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Why Do Cats Hiss

Why Do Cats Hiss?

The hissing sound is associated with many animals. Particularly the eerie sound is thought of in connection to snakes that commonly hiss. However, many cat owners would have seen their domesticated felines hissing. To an outsider or a non-cat owner, this might seem weird, but it’s true.

 

Why Do Cats Hiss?

Hissing is a common behavioral trait when it comes to cats. Seemingly it denotes that your pet is angry, but there might be more reasons for it than you think. Therefore, we have compiled some common reasons that explain why cats hiss.

 

A Warning Sign

First and foremost, cats usually hiss as a warning sign to other predators, fellow cats, or humans. The hissing sound is a very eerily silent way for these cats to show that they need us to back off or they’ll be provoked to attack. And by the time the other cat or person can gather this signal, the hissing is consequently followed by an attack.

 

That is why if you pay attention, you will find that cats usually hiss when they have to confront another cat, human, or object. As the creature hates confrontation, you’ll find them hissing when another cat violates their space, a vet tries to handle them against their will, or a mother cat is protecting its kittens.

 

Threatened, Scared, Fearful

The next common reason why cats hiss is because they feel threatened, scared, or fearful by the cat, person, or object placed in front of them. That’s why the internet is full of funny cat videos where you can find cats hissing at seemingly harmless things like cucumbers and bananas etc.

 

The reason is that they feel threatened and scared by it at the same time. And their lack of comprehension of this feeling leads them first to hiss and then attack the object. Therefore, as of yet, it isn’t necessary that your cat hissing is a sign of aggression. Moreover, they may even hiss at an unfamiliar cat or person that threatens or scares them.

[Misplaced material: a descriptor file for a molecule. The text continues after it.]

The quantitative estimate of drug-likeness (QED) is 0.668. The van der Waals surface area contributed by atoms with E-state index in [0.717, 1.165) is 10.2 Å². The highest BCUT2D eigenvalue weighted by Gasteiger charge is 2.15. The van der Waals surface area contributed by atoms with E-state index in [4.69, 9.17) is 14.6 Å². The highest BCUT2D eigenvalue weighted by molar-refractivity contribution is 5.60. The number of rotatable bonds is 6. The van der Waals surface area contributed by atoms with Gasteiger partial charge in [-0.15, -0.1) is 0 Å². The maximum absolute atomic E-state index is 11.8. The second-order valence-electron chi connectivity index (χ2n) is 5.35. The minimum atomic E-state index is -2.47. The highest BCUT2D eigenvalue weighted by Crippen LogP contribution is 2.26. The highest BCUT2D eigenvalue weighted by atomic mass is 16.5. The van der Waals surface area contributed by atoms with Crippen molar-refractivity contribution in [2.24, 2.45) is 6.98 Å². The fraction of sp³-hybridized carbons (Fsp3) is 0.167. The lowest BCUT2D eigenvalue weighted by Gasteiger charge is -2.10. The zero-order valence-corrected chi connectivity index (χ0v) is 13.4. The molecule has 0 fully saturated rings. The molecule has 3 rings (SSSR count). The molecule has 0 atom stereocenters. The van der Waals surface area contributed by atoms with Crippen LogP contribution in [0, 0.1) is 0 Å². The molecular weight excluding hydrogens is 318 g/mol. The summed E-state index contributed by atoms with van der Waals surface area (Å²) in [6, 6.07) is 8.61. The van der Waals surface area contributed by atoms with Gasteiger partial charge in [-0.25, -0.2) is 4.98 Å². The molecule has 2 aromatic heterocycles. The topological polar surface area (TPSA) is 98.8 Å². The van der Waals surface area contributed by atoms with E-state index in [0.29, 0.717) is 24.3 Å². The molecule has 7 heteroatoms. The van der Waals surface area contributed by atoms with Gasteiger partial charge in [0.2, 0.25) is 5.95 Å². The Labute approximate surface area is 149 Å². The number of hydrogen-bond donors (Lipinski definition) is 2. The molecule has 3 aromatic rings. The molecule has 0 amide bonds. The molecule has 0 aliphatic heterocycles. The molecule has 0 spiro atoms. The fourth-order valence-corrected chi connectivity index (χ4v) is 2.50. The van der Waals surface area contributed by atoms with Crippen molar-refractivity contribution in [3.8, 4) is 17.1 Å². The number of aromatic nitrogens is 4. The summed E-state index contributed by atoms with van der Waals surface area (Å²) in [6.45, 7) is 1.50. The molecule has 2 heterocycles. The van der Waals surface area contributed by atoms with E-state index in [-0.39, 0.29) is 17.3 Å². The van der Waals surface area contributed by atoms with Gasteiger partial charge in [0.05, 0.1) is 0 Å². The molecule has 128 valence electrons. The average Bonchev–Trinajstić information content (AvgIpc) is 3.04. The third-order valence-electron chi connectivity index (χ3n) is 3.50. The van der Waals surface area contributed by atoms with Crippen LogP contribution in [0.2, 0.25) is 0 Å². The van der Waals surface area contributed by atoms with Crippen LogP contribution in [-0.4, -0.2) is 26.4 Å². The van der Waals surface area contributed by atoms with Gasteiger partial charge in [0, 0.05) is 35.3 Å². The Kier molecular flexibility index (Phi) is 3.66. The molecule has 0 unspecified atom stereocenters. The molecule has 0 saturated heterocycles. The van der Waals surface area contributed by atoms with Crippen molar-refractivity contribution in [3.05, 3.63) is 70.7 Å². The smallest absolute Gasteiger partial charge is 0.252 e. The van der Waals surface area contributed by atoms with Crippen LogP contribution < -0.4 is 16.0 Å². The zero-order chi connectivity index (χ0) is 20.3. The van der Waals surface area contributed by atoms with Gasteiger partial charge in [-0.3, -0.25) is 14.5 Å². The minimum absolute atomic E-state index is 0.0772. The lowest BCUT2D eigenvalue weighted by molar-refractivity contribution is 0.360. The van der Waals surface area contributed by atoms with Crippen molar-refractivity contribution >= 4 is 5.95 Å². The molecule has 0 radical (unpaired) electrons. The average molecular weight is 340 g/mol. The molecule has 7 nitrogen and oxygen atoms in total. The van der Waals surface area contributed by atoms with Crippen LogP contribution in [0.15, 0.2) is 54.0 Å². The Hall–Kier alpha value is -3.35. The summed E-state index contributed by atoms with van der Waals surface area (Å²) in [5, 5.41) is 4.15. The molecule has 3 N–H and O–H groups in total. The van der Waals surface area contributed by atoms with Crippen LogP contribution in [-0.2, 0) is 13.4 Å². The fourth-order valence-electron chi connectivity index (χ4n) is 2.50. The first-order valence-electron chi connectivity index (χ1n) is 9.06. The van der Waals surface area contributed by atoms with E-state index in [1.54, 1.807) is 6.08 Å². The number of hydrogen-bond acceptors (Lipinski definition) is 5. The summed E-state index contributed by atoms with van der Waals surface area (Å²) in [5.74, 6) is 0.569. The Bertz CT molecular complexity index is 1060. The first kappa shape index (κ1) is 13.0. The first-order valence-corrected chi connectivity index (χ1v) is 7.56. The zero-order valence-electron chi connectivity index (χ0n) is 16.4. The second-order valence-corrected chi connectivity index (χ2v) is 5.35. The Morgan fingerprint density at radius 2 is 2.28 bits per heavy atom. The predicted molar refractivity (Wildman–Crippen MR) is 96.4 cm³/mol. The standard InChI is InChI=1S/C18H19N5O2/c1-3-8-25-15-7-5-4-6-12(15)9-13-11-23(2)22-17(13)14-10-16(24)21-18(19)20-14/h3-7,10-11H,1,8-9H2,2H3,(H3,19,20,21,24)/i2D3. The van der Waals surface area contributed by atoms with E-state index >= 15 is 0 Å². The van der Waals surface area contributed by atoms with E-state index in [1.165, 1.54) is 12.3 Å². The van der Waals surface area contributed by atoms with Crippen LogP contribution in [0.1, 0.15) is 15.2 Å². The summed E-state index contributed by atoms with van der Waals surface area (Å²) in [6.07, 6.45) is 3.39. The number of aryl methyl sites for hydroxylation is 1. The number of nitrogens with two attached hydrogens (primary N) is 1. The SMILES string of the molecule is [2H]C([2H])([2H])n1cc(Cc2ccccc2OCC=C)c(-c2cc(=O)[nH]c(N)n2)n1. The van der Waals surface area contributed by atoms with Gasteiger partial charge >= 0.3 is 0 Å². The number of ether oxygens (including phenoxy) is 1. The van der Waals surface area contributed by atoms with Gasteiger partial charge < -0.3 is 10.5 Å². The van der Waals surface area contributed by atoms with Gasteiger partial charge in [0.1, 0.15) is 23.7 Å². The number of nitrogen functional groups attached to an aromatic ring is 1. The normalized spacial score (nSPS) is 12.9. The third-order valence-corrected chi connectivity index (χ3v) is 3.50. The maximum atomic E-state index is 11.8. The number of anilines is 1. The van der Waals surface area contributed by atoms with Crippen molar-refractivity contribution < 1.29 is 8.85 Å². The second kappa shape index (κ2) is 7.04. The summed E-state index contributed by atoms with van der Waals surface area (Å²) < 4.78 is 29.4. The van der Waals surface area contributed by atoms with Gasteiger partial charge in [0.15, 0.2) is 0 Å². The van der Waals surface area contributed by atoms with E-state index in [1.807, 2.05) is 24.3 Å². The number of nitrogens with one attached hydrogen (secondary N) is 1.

Indication of Pain

Not as common of an aspect as the other two we discussed above, but your cat may hiss to indicate pain. A cat may do this unknowingly and yet again out of fear of getting hurt. However, the cat owner needs to closely observe why your cat is not letting you near them.

 

Chances are it may lead you to find the cat hurt or in pain which causes them to hiss at you out of fear every time you try to pet them. It is important to tend to their pain or a possible wound so they don’t feel vulnerable to getting hurt again, in addition to eradicating their pain.

 

A Mode of Distraction

Many cats use the hissing sound as a mode of distraction when confronted by other animals. As we discussed earlier that cats hate conflict. Therefore an unsuspecting animal that comes face to face with a cat and ignites anger or fear in them would initially not be attacked.

 

Instead, the cat would hiss at them as a warning to back off, but the cat would find it the moment to escape the situation as the other animal gets distracted by it. Chances are if the confronting animal is also a cat, then they might chase each other down.

 

Reaction to Stress

While stress may be an umbrella term for the issues mentioned above of feeling threatened, fearful, and warning or indication of pain, other factors instill stress in cats too. If you find you cat hissing and projecting a fight or flight response to anything, the chances are that there are stressors in their lives or surrounding.

 

As cats do not cope well with stress, anything that stresses them out would lead them to act defensively. Hissing, freeze or fleeing the situation becomes their normal way of avoiding any conflict or confrontation in a vulnerable situation. That’s why it is important that the owner identifies the stressors in their lives and removes them, for instance, plants, loud noise, etc.

 

What Should I Do if My Cat is Hissing at Me?

Now that you are aware of some of the main reasons why cats hiss in the first place, it is time to identify why they are hissing at you. Here are some tips that should be able to help you.

  • Give your catsome space as you don’t want them to turn aggressive.
  • Pay close attention to their body language before petting or showing affection towards them.
  • If you have children at home, keep an eye on them when they play with or around the cat. Teach them how to treat a cat,so they pick up on the signs of when to pet them.
  • Place cattrees, igloos, and other hiding spots for your cat around the house, so they have a safe spot for some peace and quiet when they feel stressed.
  • Allot a secluded area to the mother catto safely house itself and its kittens to avoid any accidents.

 

Our Final Thoughts

Cats are loving and sensitive creatures. Domesticated, house cats are particularly sensitive to unfamiliar beings and things. Staying cautious of their preferences and handling them with care and affection is bound to result in a soft, happy kitty. There is no denying their mood swings but understanding the reason as to why they might indulge in a particular behavior is the right way to keep yourself and your pet cat happy.